67 reviews
Best Bet
2011 Ford Fusion
2011 Ford Fusion
Available Price Range $5,617-$13,729 TrimsN/A Combined MPG 20-28 SeatsN/A

Our Take on the 2011 Ford Fusion

Our Take

Ford used the previous Fusion to usher in its new three-bar grille, which has been a hit with buyers. The new Fusion has an even bolder chrome grille, as if announcing to the world, "Yes, bigger is better." In ascending order, trim levels include the S, SE, SEL and Sport. All-wheel drive is optio... Read Full Report

What We Don't Like

  • Crowded center controls
  • Occasional low-rent interior surfaces

Notable Features

  • Related to Mercury Milan
  • Four-cylinder or two V-6s
  • Manual or automatic
  • Available AWD
  • Available blind spot warning system
  • Available backup camera


Our Expert Reviews

Editor's note: This review was written in January 2009 about the 2010 Ford Fusion. Little of substance has changed with this year's model. To see what's new for 2011, click here, or check out a side-by-side comparison of the two model years. When it debuted in 2005, the Ford Fusion had the heavy task of replacing the once-dominating Taurus. It certainly found its niche in the seg... Read full review for the 2011 Ford Fusion

Consumer Reviews


Average based on 67 reviews

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Lots for the price

by Savvy from Minneapolis, MN on April 28, 2011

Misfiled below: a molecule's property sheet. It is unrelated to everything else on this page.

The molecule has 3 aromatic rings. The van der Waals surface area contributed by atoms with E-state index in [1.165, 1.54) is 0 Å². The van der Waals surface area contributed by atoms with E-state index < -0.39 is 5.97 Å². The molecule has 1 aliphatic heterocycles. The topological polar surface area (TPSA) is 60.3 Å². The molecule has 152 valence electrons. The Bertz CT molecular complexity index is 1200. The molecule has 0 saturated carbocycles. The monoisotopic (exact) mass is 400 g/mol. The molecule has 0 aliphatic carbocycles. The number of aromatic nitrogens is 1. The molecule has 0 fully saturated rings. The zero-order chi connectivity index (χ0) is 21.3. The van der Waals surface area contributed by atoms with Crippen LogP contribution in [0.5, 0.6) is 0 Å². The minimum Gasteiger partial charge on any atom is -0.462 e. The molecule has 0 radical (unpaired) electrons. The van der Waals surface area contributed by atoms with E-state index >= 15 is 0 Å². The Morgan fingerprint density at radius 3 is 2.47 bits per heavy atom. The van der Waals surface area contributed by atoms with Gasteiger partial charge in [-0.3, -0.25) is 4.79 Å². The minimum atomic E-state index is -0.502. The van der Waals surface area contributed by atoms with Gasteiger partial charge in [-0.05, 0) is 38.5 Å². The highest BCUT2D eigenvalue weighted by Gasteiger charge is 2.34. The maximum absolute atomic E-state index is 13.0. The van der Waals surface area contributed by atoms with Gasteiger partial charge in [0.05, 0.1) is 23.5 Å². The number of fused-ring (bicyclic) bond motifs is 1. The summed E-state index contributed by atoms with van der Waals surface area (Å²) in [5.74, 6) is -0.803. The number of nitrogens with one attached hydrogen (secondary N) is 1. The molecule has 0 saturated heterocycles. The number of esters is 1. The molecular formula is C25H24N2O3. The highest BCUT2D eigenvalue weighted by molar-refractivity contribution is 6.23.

Overall excellent mid-sized car. Lots of features for the price. PRO's: - Gas mileage on 4-cyl - Lots of gadgets - auto-headlights and wipers - Blindspot detectors - Dual climate controls very nice -... Read Full Review


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Crash-Test Reports


There are currently 5 recalls for this car.

Safety defects and recalls are relatively common. Stay informed and know what to do ahead of time.

Safety defects and recalls explained

Warranty Coverage





Roadside Assistance Coverage


What you should get in your warranty can be confusing. Make sure you are informed.

Learn More About Warranties

Warranties Explained


Often called a basic warranty or new-vehicle warranty, a bumper-to-bumper policy covers components like air conditioning, audio systems, vehicle sensors, fuel systems and major electrical components. Most policies exclude regular maintenance like fluid top offs and oil changes, but a few brands have separate free-maintenance provisions, and those that do offer them is slowly rising. Bumper-to-bumper warranties typically expire faster than powertrain warranties.


Don't be misled a 10-year or 100,000-mile powertrain warranty doesn't promise a decade of free repairs for your car. It typically covers just the engine and transmission, along with any other moving parts that lead to the wheels, like the driveshaft and constant velocity joints. Some automakers also bundle seat belts and airbags into their powertrain warranties. With a few exceptions, powertrain warranties don't cover regular maintenance like engine tuneups and tire rotations.

Roadside Assistance

Some automakers include roadside assistance with their bumper-to-bumper or powertrain warranties, while others have separate policies. These programs cover anything from flat-tire changes and locksmith services to jump-starts and towing. Few reimburse incidental costs like motel rooms (if you have to wait for repairs).

Free Scheduled Maintenance

Some automakers include free scheduled maintenance for items such as oil changes, air filters and tire rotations. Some include consumables including brake pads and windshield wipers; others do not. They are typically for the first couple of years of ownership of a new car.

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